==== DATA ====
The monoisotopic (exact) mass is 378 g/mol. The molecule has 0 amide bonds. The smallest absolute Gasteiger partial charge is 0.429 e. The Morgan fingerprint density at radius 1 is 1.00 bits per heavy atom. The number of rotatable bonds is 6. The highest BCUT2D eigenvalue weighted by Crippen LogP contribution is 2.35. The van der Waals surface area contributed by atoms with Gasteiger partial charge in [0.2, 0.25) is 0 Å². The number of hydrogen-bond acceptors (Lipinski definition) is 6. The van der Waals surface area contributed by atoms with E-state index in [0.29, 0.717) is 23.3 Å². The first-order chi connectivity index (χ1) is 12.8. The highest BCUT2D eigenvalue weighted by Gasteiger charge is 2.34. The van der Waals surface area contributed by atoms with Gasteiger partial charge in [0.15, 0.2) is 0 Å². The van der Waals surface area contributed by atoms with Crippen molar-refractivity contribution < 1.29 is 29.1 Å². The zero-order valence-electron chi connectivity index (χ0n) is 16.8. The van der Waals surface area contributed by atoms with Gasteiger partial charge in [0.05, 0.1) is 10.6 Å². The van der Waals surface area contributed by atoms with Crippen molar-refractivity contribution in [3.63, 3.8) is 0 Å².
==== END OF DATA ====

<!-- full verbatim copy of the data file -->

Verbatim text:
The monoisotopic (exact) mass is 378 g/mol. The molecule has 0 amide bonds. The smallest absolute Gasteiger partial charge is 0.429 e. The Morgan fingerprint density at radius 1 is 1.00 bits per heavy atom. The number of rotatable bonds is 6. The highest BCUT2D eigenvalue weighted by Crippen LogP contribution is 2.35. The van der Waals surface area contributed by atoms with Gasteiger partial charge in [0.2, 0.25) is 0 Å². The number of hydrogen-bond acceptors (Lipinski definition) is 6. The van der Waals surface area contributed by atoms with E-state index in [0.29, 0.717) is 23.3 Å². The first-order chi connectivity index (χ1) is 12.8. The highest BCUT2D eigenvalue weighted by Gasteiger charge is 2.34. The van der Waals surface area contributed by atoms with Gasteiger partial charge in [0.15, 0.2) is 0 Å². The van der Waals surface area contributed by atoms with Crippen molar-refractivity contribution < 1.29 is 29.1 Å². The zero-order valence-electron chi connectivity index (χ0n) is 16.8. The van der Waals surface area contributed by atoms with Gasteiger partial charge in [0.05, 0.1) is 10.6 Å². The van der Waals surface area contributed by atoms with Crippen molar-refractivity contribution in [3.63, 3.8) is 0 Å².